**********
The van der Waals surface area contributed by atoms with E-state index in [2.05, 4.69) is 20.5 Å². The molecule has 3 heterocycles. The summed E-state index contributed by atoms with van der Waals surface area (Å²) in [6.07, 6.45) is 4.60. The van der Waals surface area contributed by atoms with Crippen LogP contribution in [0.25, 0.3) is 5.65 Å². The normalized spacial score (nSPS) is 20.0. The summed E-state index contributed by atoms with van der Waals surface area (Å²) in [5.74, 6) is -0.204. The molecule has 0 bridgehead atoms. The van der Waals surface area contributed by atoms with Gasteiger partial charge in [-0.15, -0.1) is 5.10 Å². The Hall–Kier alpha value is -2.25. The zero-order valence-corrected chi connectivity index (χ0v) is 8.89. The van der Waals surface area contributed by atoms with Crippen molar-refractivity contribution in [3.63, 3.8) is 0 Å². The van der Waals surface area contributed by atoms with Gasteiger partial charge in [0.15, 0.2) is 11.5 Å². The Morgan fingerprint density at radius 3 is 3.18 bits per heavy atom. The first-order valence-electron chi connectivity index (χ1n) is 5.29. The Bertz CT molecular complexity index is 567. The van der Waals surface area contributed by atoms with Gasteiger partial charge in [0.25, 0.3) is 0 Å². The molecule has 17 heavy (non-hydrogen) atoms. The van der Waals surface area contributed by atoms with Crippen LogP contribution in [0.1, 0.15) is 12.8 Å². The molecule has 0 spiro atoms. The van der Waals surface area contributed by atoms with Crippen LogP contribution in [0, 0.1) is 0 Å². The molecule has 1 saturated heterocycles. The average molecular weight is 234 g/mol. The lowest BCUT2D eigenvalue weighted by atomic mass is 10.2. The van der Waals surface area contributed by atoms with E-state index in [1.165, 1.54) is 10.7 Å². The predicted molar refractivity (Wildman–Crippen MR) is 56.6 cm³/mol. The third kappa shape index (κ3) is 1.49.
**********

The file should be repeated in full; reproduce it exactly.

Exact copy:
The van der Waals surface area contributed by atoms with E-state index in [2.05, 4.69) is 20.5 Å². The molecule has 3 heterocycles. The summed E-state index contributed by atoms with van der Waals surface area (Å²) in [6.07, 6.45) is 4.60. The van der Waals surface area contributed by atoms with Crippen LogP contribution in [0.25, 0.3) is 5.65 Å². The normalized spacial score (nSPS) is 20.0. The summed E-state index contributed by atoms with van der Waals surface area (Å²) in [5.74, 6) is -0.204. The molecule has 0 bridgehead atoms. The van der Waals surface area contributed by atoms with Gasteiger partial charge in [-0.15, -0.1) is 5.10 Å². The Hall–Kier alpha value is -2.25. The zero-order valence-corrected chi connectivity index (χ0v) is 8.89. The van der Waals surface area contributed by atoms with Crippen molar-refractivity contribution in [3.63, 3.8) is 0 Å². The van der Waals surface area contributed by atoms with Gasteiger partial charge in [0.15, 0.2) is 11.5 Å². The Morgan fingerprint density at radius 3 is 3.18 bits per heavy atom. The first-order valence-electron chi connectivity index (χ1n) is 5.29. The Bertz CT molecular complexity index is 567. The van der Waals surface area contributed by atoms with Gasteiger partial charge in [0.25, 0.3) is 0 Å². The molecule has 17 heavy (non-hydrogen) atoms. The van der Waals surface area contributed by atoms with Crippen LogP contribution in [0.1, 0.15) is 12.8 Å². The molecule has 0 spiro atoms. The van der Waals surface area contributed by atoms with Crippen LogP contribution in [0, 0.1) is 0 Å². The molecule has 1 saturated heterocycles. The average molecular weight is 234 g/mol. The lowest BCUT2D eigenvalue weighted by atomic mass is 10.2. The van der Waals surface area contributed by atoms with E-state index in [1.165, 1.54) is 10.7 Å². The predicted molar refractivity (Wildman–Crippen MR) is 56.6 cm³/mol. The third kappa shape index (κ3) is 1.49.